Tuesday, September 11, 2007


Over the weekend, I took Oliver to the vet for a re-check on a few cysts I had been monitoring for the past few months - a red bump on his belly that had grown noticeably bigger and two smaller lumps on his head. We shared the waiting room with a miniature dachsund and a presa canario mix, neither of whom wanted to be there.

The dachsund was a shaky mess who tried to hide inside his owner's shorts, and the presa canario mix couldn't stop whimpering. I was very proud of the Pug, who sat silent and brave, but once on the vet's examination table, it was a different story. He snarled and clawed and reared his stubby little head as the nurse tried to weigh him, look at his teeth, and exam his lumps. The only time he didn't fight was when his temperature was taken. Rectally. Hmmm. Anyway, the vet recommended surgical removal and biopsy of the cysts. She also suggested having a full blood panel done because "he's approaching middle age." Finally, to add insult to injury, she said his teeth were "pretty bad," so he'd need a dental workup done, cautioning that extractions might be necessary. I was already getting teary hearing that my beloved was a middle-aged pug who needed surgery, but man, the teeth thing made me feel just AWFUL. It was like being the parent of the kid who gets sent home from school for having head lice. I hung my head in shame as I left the office.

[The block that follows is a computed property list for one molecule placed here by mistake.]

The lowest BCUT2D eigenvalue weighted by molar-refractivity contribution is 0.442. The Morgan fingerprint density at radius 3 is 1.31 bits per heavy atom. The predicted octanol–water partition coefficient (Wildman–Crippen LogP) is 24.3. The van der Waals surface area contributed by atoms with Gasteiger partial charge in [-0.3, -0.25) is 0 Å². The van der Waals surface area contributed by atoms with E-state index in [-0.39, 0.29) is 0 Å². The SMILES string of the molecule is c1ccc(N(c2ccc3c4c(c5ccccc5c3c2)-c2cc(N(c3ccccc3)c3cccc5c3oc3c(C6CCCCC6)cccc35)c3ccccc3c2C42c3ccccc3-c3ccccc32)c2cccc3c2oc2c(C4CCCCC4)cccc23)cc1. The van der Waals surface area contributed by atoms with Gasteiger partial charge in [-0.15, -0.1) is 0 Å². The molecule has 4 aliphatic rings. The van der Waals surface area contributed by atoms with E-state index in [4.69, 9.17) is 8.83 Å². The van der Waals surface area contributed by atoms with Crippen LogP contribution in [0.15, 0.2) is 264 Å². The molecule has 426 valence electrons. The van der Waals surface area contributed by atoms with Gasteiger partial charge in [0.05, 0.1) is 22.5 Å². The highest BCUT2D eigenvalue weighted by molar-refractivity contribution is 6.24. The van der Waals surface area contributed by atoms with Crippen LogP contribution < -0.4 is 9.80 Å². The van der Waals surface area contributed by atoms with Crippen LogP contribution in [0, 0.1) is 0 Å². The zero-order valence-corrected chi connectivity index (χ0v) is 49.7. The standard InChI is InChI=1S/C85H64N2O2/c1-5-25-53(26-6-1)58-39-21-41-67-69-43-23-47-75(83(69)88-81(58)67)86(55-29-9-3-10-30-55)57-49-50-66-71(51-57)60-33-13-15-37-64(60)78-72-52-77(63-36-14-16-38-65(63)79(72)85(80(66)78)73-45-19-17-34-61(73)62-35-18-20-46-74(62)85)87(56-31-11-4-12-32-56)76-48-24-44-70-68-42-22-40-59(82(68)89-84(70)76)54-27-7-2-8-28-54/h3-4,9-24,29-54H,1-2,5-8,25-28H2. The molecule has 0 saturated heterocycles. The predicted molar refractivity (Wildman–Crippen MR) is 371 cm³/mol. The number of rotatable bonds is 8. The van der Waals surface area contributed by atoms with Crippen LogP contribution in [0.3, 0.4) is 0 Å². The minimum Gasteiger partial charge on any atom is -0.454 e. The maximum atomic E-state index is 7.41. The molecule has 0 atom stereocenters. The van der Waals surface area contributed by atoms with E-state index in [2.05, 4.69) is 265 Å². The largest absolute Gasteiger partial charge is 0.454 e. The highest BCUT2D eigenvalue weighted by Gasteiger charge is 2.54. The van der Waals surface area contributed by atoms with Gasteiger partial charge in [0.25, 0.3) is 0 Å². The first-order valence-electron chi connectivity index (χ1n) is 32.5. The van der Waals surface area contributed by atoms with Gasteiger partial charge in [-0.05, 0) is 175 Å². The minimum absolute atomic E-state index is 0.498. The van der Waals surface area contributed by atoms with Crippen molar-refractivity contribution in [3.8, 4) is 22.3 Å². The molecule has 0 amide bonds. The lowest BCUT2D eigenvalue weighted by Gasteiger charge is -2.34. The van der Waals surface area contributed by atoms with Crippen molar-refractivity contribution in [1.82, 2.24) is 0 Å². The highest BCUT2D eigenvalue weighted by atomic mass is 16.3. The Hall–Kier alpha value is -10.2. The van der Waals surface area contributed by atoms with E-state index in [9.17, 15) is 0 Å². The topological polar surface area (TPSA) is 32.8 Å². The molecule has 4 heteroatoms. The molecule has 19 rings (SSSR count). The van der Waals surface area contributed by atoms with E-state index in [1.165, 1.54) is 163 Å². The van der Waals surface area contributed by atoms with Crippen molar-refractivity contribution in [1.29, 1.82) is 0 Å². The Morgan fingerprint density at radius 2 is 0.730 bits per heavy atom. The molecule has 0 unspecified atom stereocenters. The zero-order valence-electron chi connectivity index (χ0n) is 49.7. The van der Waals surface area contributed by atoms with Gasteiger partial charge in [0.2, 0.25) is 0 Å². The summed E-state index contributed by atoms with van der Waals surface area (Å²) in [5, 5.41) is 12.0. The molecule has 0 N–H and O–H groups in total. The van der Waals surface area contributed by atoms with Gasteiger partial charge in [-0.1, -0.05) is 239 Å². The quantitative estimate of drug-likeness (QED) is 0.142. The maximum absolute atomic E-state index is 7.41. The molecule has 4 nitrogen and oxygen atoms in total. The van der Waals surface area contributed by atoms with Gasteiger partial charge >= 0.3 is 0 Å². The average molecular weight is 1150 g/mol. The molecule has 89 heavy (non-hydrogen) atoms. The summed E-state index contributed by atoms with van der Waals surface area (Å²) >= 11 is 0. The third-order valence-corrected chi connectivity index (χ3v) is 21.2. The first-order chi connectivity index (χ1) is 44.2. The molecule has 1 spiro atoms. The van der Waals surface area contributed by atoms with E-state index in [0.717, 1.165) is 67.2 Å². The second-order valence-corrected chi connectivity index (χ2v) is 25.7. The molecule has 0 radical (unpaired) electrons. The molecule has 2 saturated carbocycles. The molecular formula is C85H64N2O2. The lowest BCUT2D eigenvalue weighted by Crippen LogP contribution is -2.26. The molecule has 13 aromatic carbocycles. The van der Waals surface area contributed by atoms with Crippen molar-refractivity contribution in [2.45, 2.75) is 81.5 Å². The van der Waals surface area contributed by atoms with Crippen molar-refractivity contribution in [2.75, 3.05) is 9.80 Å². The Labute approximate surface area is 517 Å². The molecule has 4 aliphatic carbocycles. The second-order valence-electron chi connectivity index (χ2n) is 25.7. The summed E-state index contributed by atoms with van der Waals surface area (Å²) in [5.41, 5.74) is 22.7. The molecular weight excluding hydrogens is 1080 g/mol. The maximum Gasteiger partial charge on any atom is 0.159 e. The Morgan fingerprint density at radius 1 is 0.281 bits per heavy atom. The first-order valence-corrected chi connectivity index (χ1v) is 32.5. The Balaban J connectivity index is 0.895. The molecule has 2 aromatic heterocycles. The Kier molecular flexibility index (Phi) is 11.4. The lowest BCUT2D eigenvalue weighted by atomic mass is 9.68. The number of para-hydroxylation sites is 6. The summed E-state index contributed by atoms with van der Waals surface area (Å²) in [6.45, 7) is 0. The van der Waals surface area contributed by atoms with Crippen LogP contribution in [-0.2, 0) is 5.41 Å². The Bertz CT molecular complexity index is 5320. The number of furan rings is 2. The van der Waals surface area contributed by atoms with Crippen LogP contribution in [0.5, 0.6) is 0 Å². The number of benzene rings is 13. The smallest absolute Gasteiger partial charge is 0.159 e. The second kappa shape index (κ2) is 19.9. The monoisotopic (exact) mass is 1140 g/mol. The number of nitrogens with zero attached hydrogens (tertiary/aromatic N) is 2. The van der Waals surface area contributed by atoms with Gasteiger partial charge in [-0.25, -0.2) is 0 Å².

After dropping Oliver off for surgery the next morning, I spent the workday wringing my hands and torturing myself with images of a small and defenseless pug on the operating table. At 5 o'clock sharp, I raced back to the vet's office. As I waited for the nurse to bring him out, I had to choke back tears, but the second I saw him, I found myself having to choke back a laugh instead: He looked like Frankenstein. His head had been shaved, and across his bald puggy pate was a line of stark black sutures. There was a similar line of sutures on one of his pug udders, too. In my own defense, I will say that if he had seemed more upset or tore up, I would not have been so amused. But he was the same wriggly, wiggly Oliver, only more Frankensteinian. And no extractions were needed, which meant I wasn't quite as horrible of a mother as I had thought. We left with strict instructions to give him his meds and carry him up and down the stairs.
That night, he woke us up about every other hour with hacking and coughing, a side effect of having been intubated. Vince and I took turns getting out of bed to comfort him. I was a little grumpy over losing the sleep, but I suppose we could consider this practice for when our human baby arrives. In the meantime, we'll just enjoy taking care of the baby we have now.

No comments: